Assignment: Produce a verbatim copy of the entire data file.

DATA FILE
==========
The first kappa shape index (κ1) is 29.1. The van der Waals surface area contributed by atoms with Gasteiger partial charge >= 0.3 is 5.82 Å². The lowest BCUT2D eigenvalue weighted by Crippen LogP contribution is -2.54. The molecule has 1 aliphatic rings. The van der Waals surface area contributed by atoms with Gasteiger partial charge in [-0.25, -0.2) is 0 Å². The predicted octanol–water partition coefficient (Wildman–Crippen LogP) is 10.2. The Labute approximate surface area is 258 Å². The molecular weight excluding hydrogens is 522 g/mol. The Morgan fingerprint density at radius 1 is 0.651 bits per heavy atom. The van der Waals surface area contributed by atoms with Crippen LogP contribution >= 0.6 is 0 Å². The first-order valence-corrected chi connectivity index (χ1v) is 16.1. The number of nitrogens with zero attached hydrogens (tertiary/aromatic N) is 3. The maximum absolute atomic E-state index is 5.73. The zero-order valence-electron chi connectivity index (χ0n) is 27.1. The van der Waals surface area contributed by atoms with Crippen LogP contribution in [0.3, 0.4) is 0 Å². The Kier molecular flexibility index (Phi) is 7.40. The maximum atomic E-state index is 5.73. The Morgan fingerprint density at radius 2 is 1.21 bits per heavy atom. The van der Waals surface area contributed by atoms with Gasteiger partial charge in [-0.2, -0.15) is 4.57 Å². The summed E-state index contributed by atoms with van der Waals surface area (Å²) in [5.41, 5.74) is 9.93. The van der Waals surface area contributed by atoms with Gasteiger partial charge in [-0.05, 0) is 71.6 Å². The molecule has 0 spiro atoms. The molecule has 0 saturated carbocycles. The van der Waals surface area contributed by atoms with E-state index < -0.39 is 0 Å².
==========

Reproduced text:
The first kappa shape index (κ1) is 29.1. The van der Waals surface area contributed by atoms with Gasteiger partial charge >= 0.3 is 5.82 Å². The lowest BCUT2D eigenvalue weighted by Crippen LogP contribution is -2.54. The molecule has 1 aliphatic rings. The van der Waals surface area contributed by atoms with Gasteiger partial charge in [-0.25, -0.2) is 0 Å². The predicted octanol–water partition coefficient (Wildman–Crippen LogP) is 10.2. The Labute approximate surface area is 258 Å². The molecular weight excluding hydrogens is 522 g/mol. The Morgan fingerprint density at radius 1 is 0.651 bits per heavy atom. The van der Waals surface area contributed by atoms with Crippen LogP contribution >= 0.6 is 0 Å². The first-order valence-corrected chi connectivity index (χ1v) is 16.1. The number of nitrogens with zero attached hydrogens (tertiary/aromatic N) is 3. The maximum absolute atomic E-state index is 5.73. The zero-order valence-electron chi connectivity index (χ0n) is 27.1. The van der Waals surface area contributed by atoms with Crippen LogP contribution in [0.3, 0.4) is 0 Å². The Kier molecular flexibility index (Phi) is 7.40. The maximum atomic E-state index is 5.73. The Morgan fingerprint density at radius 2 is 1.21 bits per heavy atom. The van der Waals surface area contributed by atoms with Gasteiger partial charge in [-0.2, -0.15) is 4.57 Å². The summed E-state index contributed by atoms with van der Waals surface area (Å²) in [5.41, 5.74) is 9.93. The van der Waals surface area contributed by atoms with Gasteiger partial charge in [-0.05, 0) is 71.6 Å². The molecule has 0 spiro atoms. The molecule has 0 saturated carbocycles. The van der Waals surface area contributed by atoms with E-state index < -0.39 is 0 Å².